Ethical hackers find critical vulnerability in IBM software

7 Jul 2023

Image: © jetcityimage/

Silent Signal claims the exploit could be used by attackers to infiltrate corporate assets and block business-critical services.

A company providing hacking services has reported a vulnerability to IBM, which could give remote attackers the ability to execute commands on IBM products.

Silent Signal claims this remote code execution vulnerability could be used by attackers to infiltrate “sensitive corporate assets” and block business-critical services, including central servers, database servers, file servers and network drive servers.

The vulnerability affects products with “IBM i” versions 7.2, 7.3, 7.4 and 7.5. IBM has issued a security bulletin about the flaw and said it can be resolved by applying a Program Temporary Fix (PTX).

“IBM recommends that all users running unsupported versions of affected products upgrade to supported and fixed version of affected products,” the company said in its bulletin.

Silent Signal also advised users of the affected products to prioritise regular scanning, vulnerability remediation and patching to keep their systems secure.

Zoltán Pánczél, the head of Silent Signal’s Security Lab, said the discovery of this vulnerability “necessitates a shift in paradigm” for security professionals and vendors, due to the fact IBM i systems “have been renowned for their inherent security”.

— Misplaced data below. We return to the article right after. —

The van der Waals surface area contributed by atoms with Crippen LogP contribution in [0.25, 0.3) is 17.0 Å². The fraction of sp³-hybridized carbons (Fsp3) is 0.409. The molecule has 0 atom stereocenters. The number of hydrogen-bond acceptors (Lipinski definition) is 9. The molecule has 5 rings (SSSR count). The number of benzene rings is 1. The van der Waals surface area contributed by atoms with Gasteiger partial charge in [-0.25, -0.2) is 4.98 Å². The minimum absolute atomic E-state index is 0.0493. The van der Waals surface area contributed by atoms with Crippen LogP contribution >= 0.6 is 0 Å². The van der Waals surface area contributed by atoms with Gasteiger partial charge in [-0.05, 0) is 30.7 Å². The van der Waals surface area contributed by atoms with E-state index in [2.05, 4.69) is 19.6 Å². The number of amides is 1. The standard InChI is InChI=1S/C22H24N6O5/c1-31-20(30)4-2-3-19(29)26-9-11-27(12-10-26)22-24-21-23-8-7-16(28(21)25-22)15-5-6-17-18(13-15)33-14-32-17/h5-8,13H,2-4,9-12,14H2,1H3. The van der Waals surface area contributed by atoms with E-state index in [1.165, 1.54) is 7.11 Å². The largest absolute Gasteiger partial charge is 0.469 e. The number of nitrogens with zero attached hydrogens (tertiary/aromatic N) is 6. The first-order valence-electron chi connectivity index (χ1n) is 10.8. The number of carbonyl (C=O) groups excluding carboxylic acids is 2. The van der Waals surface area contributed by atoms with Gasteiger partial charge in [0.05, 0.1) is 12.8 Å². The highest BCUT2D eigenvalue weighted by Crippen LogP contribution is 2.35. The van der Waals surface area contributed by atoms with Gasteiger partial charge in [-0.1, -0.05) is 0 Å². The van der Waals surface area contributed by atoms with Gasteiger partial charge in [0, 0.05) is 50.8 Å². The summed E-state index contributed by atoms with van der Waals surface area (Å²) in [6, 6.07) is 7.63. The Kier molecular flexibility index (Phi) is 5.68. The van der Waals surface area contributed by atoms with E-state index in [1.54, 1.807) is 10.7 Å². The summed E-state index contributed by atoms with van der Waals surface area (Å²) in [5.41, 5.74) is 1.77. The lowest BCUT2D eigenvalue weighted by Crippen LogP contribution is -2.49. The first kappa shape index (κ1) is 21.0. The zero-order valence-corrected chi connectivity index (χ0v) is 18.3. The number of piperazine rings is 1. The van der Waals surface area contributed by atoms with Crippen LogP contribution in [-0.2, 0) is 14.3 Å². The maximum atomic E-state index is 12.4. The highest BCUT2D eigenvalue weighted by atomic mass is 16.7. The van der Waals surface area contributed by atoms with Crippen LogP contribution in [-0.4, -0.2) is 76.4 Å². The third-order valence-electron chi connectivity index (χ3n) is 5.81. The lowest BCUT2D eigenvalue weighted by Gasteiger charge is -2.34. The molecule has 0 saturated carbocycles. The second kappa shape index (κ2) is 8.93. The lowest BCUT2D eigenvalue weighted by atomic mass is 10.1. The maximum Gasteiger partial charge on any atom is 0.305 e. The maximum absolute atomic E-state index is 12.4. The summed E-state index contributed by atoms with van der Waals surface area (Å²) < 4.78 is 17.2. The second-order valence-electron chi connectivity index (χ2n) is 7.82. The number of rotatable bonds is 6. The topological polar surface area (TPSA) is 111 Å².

Pánczél also claimed the flaw enables attackers to execute a CL command “within a mere five seconds using a single IP address” and highlights the need for “further investigation into potential security concerns”.

“The vulnerability identified by our team allows unauthorised entry for attackers using workstation user credentials, potentially granting access to sensitive information,” Pánczél said. “This compromises critical business processes and leaves the network vulnerable to potential privilege escalation.”

Cyberattacks continue to be a growing concern worldwide, with attackers constantly finding ways to breach existing systems across multiple industries.

Earlier this week, Dublin Airport was revealed to be a victim of the Moveit cyberattack, which has rippled across both sides of the Atlantic.

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Leigh Mc Gowran is a journalist with Silicon Republic